On Sundays, when many businesses in downtown Astoria were closed, half a dozen children slipped underground.
It was the 1960s, and most merchants had blocked the entrances to tunnels under the streets and buildings. But the children were small enough. They squeezed into places no one thought they could. They crept up into stores, helped themselves to candy, moved cars around in an auto dealership’s basement.
Later, after the police caught them and their parents punished them, the children learned they weren’t the first “mole gang” — older siblings and prior generations had found and explored the tunnels — and they weren’t the last.
Thousands of feet of tunnels and similar structures called “chairwalls” stretch under downtown. They date from 1915 and 1923 and are the reason the city can’t just simply fill the hole known as Heritage Square near the Garden of Surging Waves on Duane Street. The walls weren’t built to carry that kind of load against their sides.
The chairwalls reshaped Astoria’s waterfront, raising buildings and streets above a tidal flat. Veined with power and communication lines, they support streets and are reminders of how the city rebuilt itself after a massive fire leveled downtown in 1922.
Up above, sidewalks and sidewalk supports are beginning to show their age. Below, the chairwalls are in relatively good condition for now, but the city is looking at how it will sustain these important structures into the future.
If you could slice a street in half and view the bones of a chairwall, the name would immediately become clear. In a cross-section view, the structure looks like a chair that begins directly below sidewalk curbs. Sand fills the empty space between opposing chairwalls.
For each chairwall section, a wall drops down underground — the back of the chair. Another section extends out. This is the seat of the chair. Then another wall drops from the end of this seat. The legs of the chair.
Climb into the tunnels with Public Works Superintendent Ken Nelson and he will emphasize the danger. These are small, enclosed spaces. The air could turn dangerous quickly. At any time, anyone could flush anything into the sewer system. If the ground started to shake, it’s the last place he would want to be. When he goes underground, he keeps a small gas detector on hand and is in constant communication with another Public Works employee outside.
On a recent afternoon, Nelson took Astoria city councilors Cindy Price and Bruce Jones down into a section of tunnel near City Hall, between two chairwall segments. Gravel crunched underfoot as they ducked under a low, looping wire. Their hard hats knocked gently against the top of the tunnel. Their flashlights illuminated a crumpled can of organic grape soda.
At a work session last month, councilors learned that the city is in the middle of talks with the Oregon Department of Transportation for regular inspection services that will eventually inform a strategy for shared responsibility of chairwall maintenance.
Public Works staff hope the structures will be included on the National Bridge Inventory, which could make them eligible for outside funding sources — an important point since the cost of repairing and, inevitably, replacing the chairwalls will be well beyond what the city can afford.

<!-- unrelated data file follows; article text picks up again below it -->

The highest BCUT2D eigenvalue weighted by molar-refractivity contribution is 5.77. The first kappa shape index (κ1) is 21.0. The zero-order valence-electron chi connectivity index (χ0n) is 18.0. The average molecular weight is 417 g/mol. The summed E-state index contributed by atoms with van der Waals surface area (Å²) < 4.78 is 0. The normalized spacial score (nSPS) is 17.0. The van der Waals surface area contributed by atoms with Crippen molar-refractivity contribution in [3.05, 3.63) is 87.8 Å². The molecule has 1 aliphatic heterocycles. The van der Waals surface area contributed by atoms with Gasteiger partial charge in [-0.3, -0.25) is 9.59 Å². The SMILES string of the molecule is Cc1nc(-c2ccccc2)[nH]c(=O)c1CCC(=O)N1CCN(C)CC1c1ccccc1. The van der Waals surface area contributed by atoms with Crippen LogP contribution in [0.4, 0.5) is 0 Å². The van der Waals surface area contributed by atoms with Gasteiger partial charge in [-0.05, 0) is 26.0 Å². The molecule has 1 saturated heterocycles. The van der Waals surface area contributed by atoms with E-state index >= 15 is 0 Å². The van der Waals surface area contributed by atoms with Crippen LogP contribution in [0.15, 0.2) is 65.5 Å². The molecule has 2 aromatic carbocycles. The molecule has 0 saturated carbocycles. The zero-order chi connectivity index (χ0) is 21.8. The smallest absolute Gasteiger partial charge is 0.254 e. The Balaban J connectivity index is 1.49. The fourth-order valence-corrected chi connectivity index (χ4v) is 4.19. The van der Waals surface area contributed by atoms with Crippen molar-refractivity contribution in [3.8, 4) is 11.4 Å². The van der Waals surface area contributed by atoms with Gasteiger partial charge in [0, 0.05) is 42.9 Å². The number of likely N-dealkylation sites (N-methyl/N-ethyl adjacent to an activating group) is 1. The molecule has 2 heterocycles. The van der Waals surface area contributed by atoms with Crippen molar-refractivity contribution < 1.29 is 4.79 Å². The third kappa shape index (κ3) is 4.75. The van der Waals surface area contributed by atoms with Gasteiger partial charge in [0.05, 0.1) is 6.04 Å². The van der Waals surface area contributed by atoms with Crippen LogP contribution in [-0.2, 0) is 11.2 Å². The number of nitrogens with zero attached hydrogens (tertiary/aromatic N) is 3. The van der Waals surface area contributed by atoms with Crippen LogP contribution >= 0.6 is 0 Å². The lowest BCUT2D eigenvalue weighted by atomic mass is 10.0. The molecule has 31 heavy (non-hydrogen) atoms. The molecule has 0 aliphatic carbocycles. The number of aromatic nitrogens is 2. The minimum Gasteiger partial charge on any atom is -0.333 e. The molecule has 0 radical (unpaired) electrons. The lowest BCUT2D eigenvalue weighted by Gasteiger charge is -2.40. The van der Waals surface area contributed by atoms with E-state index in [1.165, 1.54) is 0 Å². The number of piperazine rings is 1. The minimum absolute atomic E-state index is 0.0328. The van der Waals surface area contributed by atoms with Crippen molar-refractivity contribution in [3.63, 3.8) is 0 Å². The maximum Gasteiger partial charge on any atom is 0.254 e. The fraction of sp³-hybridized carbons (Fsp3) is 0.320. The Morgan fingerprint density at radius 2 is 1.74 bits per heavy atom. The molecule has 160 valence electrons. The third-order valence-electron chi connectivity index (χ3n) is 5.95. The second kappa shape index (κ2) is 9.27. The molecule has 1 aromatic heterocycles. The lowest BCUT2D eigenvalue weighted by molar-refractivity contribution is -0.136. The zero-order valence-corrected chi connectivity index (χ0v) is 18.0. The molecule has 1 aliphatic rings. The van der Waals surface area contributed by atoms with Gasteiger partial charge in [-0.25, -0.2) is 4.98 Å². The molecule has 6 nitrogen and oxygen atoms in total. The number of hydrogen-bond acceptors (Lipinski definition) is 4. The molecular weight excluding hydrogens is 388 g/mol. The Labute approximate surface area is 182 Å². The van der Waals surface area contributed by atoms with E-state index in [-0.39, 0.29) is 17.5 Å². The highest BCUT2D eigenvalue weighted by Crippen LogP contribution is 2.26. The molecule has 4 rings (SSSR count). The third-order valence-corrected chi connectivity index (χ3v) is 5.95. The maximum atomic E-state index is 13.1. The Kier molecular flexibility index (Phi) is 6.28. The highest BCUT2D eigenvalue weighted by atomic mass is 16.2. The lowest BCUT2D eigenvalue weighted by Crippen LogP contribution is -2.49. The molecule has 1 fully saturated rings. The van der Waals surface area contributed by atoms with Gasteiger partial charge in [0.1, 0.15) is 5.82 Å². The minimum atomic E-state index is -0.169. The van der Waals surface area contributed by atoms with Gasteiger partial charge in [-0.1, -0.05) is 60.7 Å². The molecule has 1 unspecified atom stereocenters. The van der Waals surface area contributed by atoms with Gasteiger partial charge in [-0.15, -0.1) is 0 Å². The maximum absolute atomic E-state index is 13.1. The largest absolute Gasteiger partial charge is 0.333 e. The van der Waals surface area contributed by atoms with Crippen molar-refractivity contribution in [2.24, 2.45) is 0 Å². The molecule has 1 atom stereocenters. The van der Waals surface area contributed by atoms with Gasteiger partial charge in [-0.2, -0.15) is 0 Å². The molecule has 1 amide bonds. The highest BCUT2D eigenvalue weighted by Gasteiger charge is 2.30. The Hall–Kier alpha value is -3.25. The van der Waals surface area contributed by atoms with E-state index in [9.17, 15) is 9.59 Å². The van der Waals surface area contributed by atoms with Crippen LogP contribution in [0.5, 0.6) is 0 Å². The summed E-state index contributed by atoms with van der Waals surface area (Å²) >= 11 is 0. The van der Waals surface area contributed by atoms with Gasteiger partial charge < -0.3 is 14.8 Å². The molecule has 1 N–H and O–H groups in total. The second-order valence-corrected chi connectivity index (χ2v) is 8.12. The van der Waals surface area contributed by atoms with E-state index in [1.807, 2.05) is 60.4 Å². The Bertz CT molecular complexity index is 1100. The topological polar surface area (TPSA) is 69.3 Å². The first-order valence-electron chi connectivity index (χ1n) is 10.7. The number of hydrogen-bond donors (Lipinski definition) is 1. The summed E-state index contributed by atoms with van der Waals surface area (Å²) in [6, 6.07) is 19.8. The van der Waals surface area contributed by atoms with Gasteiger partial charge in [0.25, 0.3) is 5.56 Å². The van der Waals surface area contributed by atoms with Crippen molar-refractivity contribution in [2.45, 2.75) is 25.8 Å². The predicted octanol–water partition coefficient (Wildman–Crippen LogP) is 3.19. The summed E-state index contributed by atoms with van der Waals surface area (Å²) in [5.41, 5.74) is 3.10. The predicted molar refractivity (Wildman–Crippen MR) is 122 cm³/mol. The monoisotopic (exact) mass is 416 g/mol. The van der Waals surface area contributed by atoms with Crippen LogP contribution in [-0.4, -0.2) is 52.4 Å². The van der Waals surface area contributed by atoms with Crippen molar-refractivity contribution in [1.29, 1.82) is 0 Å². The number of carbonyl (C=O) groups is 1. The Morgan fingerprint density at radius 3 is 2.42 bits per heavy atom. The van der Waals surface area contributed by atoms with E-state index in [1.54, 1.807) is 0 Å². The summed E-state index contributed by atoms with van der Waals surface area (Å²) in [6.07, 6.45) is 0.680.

“(There’s) not even a ballpark,” City Engineer Jeff Harrington said of the costs of future replacement work. “It’s going to be millions of dollars.”
Before the chairwalls and tunnels were built, the streets and buildings downtown were raised above a tidal flat and the tides by wooden beams and driven timber pilings. Most of the buildings were timber as well.
On Dec. 7, 1922, a massive fire swept through the city. Thanks to Astoria’s wooden underbelly, the fire was able to spread quickly, almost out of sight until it soared into the buildings above. Buildings were blown up with dynamite in an attempt to check the flames.
“This is not Seattle,” said local historian and preservationist John Goodenberger, referencing that city’s famous underground network of passageways and basements that contain storefronts and sidewalks, remnants from when Seattle rebuilt after its own disastrous fire in 1889.
“Yes, we did raise the downtown, but it’s not like you’re going and seeing former storefronts and rooms,” Goodenberger said. “You’re seeing a structural system.”
Homeless people have since used these tunnels as hideouts and bedrooms. Even further back, the daughter of A.G. Spexarth, a prominent Astoria businessman in the late 1800s and early 1900s, remembered a trip she took with her father through the underground. Spexarth dipped under the sidewalk to adjust a client’s sewing machine, she wrote. Father and daughter walked past cramped, underground rooms where Chinese families lived. The stale air smelled of incense, dried fish and sewage.
Woven in with other myths about the tunnels — giant spiders, giant rats, a forbidden and hidden shadow city — is the belief that people used them to shanghai sailors. Though shanghaiing was certainly an Astoria legacy, local historians say there is no reason to think the tunnels were ever used for this purpose.
Today, the city’s underground mostly consists of narrow, confined areas, pipelines, spiderwebs and litter. There’s some rude graffiti, a quick sprawl of words etched in quick sweeps of a spray paint can. Entrances are sealed off behind fences, gates and walls.
Goodenberger says it’s helpful to think about the era when the chairwalls and tunnels were built.
“After the fire, people were, rightly, afraid of another fire,” he said.
The structures, built amid setbacks and squabbles, allowed pipelines to be stowed safely underground in a sort of vault and established a new foundation.
“All these ethnic groups were colliding,” Goodenberger said. “And we had to come together and rebuild downtown under the greatest of odds.”